On the other hand, the Chinese papers gave me a taste of what Napoleon felt at Waterloo. I believe we did fairly well on the history paper, what with the Opium Wars and such. But the language paper was totally about classical Chinese. The first section was from the book of short stories, and I did fine on that one. Unfortunately, it could only give me a maximum of  20 points or so. The next text was in recognizable classical Chinese, meaning it had the punctuation marks, you know, commas and periods. It carried 45 points. I tried my best to translate it and might have gotten a third of it right.


The cream of the crop was the final text, which boasted a possible 65 points: a huge full page monster in really ancient classical Chinese, with not a single period or comma in the entire thing. It started with: shi gong yue. I thought to myself, I can’t go wrong on these three words. I translated them as: “Lord Gong said:” The problem was since there were no quotation marks, I didn’t know when the said lord stopped saying things. Nor, for that matter, what he was saying. I bravely forged on, trying to translate maybe a few lines, and gave up after that.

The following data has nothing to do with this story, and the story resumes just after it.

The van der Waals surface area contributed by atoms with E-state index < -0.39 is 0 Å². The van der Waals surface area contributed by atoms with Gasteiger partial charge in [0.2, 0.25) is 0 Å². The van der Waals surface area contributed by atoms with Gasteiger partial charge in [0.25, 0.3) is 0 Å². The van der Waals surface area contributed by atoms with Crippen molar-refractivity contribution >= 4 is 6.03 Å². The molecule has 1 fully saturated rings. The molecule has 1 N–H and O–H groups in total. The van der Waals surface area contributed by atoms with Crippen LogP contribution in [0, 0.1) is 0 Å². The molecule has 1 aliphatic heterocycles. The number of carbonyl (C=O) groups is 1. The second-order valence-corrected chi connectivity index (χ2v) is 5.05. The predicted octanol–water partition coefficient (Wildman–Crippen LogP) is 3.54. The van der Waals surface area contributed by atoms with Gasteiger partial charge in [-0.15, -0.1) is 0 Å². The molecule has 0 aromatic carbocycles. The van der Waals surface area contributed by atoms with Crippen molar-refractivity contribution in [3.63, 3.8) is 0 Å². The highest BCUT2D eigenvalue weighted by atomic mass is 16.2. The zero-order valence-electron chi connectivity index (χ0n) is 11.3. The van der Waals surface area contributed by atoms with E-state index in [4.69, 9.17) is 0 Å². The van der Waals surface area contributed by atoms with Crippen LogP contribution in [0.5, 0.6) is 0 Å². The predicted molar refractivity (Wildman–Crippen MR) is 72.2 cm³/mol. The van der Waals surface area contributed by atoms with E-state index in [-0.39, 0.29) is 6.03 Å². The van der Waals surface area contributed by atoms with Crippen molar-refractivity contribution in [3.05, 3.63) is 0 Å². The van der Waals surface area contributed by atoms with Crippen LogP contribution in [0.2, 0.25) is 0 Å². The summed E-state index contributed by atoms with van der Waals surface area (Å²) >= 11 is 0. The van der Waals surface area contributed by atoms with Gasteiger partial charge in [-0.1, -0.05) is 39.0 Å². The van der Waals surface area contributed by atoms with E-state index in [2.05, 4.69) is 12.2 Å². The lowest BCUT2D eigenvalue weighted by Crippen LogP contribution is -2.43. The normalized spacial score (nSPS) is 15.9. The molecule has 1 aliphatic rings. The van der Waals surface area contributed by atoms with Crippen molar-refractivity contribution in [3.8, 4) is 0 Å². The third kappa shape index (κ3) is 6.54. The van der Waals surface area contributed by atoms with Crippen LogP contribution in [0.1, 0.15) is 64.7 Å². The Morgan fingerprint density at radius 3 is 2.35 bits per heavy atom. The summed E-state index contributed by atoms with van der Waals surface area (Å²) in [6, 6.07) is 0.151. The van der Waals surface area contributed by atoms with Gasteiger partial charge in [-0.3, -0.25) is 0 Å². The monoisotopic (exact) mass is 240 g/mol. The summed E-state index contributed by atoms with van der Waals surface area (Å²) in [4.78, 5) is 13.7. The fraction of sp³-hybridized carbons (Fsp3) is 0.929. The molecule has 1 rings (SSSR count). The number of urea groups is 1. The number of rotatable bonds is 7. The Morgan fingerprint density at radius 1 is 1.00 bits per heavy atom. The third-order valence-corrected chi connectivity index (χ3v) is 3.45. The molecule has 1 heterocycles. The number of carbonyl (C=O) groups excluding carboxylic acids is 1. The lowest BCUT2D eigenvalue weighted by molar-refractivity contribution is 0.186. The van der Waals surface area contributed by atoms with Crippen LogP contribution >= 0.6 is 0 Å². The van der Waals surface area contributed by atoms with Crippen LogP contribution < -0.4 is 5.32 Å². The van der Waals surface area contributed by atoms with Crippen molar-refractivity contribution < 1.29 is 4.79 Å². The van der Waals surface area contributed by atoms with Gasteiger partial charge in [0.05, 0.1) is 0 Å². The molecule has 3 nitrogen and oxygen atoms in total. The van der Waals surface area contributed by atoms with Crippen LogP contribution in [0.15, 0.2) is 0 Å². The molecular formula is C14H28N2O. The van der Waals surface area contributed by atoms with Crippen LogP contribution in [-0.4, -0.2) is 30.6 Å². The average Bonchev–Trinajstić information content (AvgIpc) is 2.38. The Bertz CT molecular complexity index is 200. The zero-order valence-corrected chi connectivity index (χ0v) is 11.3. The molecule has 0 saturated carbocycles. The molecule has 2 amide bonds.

Both of us got the same result: an “O”. This meant that we failed the A level, but got an “A” in the “O” level. Which actually we already had.

We showed the test paper to Papa and Uncle X, another embassy staff member. They laughed. “But this is material one would study in the Chinese literature department of a university!” they exclaimed. Even the two of them had trouble deciphering that humongous 65-point text. “Well,” I remarked, “at least I got three words right!” Papa laughed even harder. “No, you got those three words wrong! Shi Gong means “the historian”, not “Lord Gong”. So it should have translated into, “The historian said.”

I understand that exam questions are set according to the cultural background of the language being tested. But definitely, I thought and still think that there should be more equality and uniformity among the languages. If all the material in the French exam came from assigned reading, then so should the Chinese exam. If all the literature tested is 19th and early 20th century in the French exam, then so should the Chinese one. Why should French students get to discuss literary devices and characterization of easily understood texts, while Chinese students are asked to translate 5th century texts dug out of any and all obscure documents? Is this not discrimination?


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The General Certificate of Education

We learned very fast that the whole curriculum was driven by an exam called the GCE, or General Certificate of Education. Having just alighted from Taiwan, I understood that it was something akin to the National University Entrance Exam, but for Great Britain. However, there were some major differences.

taking exams